Open Source Routing GRE over IPSec with StrongSwan and Cisco IOS-XE

In my previous post about the Ansible Playbook for VyOS and BGP Routing, I wrote that I was looking for some Open Source alternatives for software routers to use in AWS Transit VPCs.

Here is the example using a Debian Linux,  FRR (Free Range Routing) and StrongSwan connecting over a GRE over IPSec tunnel to a Cisco IOS-XE (CSRv) router:

You can find the Vagrantfile in my Github repo https://github.com/berndonline/debian-router-vagrant. During the boot Ansible runs and pre-configures both nodes but continue reading about the detailed configuration:

sudo apt-get update
sudo apt-get upgrade -y

Enable IP routing by adding the following line to /etc/sysctl.conf:

sudo vi /etc/sysctl.conf
net.ipv4.ip_forward = 1
sudo sysctl -p /etc/sysctl.conf

Download the latest FRR release for Debian 9 x86_64 from https://github.com/FRRouting/frr/releases

Install FRR and don’t worry about any dependency errors from the first command, the second command will install the missing dependencies. Next, enable the needed FRR daemons and start the service:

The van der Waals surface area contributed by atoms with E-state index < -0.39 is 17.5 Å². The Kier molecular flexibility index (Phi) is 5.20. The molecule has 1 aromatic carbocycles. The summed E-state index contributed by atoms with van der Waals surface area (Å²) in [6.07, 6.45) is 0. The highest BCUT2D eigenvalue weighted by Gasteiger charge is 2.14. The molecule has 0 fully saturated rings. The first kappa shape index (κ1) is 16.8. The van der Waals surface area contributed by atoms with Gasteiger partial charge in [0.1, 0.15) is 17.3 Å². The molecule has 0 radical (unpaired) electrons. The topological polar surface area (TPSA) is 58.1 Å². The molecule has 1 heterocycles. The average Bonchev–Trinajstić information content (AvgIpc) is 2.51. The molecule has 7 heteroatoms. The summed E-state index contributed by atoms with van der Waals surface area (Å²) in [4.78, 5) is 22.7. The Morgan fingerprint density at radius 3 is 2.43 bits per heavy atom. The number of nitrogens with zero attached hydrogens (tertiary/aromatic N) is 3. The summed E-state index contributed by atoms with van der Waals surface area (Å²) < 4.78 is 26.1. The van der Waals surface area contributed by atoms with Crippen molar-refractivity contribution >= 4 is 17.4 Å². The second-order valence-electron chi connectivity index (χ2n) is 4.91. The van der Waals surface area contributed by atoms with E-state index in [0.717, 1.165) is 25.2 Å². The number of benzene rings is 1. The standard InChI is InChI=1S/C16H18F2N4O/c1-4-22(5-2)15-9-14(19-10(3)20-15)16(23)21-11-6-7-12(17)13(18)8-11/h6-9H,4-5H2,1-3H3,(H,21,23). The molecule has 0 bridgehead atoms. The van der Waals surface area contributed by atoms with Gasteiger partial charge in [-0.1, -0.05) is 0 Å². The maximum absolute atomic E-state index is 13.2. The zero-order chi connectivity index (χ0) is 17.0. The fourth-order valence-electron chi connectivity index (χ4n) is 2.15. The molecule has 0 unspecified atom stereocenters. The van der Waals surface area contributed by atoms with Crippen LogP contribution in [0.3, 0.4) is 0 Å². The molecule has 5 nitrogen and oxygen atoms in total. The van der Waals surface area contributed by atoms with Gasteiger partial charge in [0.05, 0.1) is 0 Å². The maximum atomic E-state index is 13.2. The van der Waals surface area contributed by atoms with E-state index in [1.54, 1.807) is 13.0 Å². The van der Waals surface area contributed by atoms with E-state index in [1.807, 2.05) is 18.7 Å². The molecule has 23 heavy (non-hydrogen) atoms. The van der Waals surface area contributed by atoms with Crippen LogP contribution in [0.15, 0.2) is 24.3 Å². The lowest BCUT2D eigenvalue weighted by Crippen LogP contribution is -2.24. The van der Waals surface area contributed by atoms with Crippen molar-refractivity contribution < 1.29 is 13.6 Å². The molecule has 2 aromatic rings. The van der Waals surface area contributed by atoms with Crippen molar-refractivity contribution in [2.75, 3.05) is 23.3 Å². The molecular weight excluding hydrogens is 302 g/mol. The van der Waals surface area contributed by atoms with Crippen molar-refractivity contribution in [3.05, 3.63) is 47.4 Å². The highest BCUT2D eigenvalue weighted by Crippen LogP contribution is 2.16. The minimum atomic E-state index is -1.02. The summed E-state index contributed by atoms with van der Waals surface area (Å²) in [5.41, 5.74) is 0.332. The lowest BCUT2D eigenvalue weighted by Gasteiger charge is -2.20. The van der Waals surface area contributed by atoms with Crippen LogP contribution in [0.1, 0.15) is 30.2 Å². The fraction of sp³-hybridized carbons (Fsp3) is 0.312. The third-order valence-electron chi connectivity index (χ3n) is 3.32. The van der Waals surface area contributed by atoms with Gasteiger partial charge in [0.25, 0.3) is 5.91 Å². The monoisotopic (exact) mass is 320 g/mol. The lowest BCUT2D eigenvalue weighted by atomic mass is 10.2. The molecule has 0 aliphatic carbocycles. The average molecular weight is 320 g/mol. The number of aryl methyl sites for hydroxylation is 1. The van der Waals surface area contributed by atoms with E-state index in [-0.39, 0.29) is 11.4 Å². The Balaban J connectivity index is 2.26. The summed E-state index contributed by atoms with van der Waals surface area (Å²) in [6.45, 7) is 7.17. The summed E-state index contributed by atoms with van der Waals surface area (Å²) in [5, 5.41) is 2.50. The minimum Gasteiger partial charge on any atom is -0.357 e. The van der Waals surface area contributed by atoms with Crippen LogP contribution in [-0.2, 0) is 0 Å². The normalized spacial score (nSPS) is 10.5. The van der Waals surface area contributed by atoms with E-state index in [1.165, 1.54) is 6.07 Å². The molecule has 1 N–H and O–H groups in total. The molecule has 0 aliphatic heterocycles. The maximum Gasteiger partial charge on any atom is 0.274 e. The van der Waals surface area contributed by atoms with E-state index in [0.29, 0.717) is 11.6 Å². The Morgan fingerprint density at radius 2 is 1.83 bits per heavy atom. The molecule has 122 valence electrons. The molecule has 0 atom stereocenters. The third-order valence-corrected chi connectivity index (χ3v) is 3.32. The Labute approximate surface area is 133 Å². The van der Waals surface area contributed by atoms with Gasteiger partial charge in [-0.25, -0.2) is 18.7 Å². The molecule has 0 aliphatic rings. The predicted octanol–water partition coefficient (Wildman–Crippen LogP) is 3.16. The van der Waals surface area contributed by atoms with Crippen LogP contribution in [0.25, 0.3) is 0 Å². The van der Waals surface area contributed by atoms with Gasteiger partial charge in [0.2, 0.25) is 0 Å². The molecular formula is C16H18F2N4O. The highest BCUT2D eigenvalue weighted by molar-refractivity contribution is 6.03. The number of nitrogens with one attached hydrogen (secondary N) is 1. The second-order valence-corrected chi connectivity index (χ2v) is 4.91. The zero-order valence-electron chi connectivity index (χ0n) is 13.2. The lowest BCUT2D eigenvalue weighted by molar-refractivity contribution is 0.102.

wget https://github.com/FRRouting/frr/releases/download/frr-3.0.3/frr_3.0.3-1_debian9.1_amd64.deb
wget https://github.com/FRRouting/frr/releases/download/frr-3.0.3/frr-pythontools_3.0.3-1_debian9.1_all.deb
wget https://github.com/FRRouting/frr/releases/download/frr-3.0.3/frr-doc_3.0.3-1_debian9.1_all.deb
sudo dpkg -i frr_3.0.3-1_debian9.1_amd64.deb frr-pythontools_3.0.3-1_debian9.1_all.deb frr-doc_3.0.3-1_debian9.1_all.deb
sudo apt-get install -f -y

sudo bash -c 'cat << EOF > /etc/frr/daemons
zebra=yes
bgpd=yes
ospfd=no
ospf6d=no
ripd=no
ripngd=no
isisd=no
pimd=no
ldpd=no
nhrpd=no
EOF'

sudo bash -c 'cat << EOF > /etc/frr/frr.conf
!
frr version 3.0.3
frr defaults traditional
no ipv6 forwarding
!
router bgp 65001
 neighbor 192.168.0.2 remote-as 65002
 !
 address-family ipv4 unicast
  network 10.255.0.1/32
 exit-address-family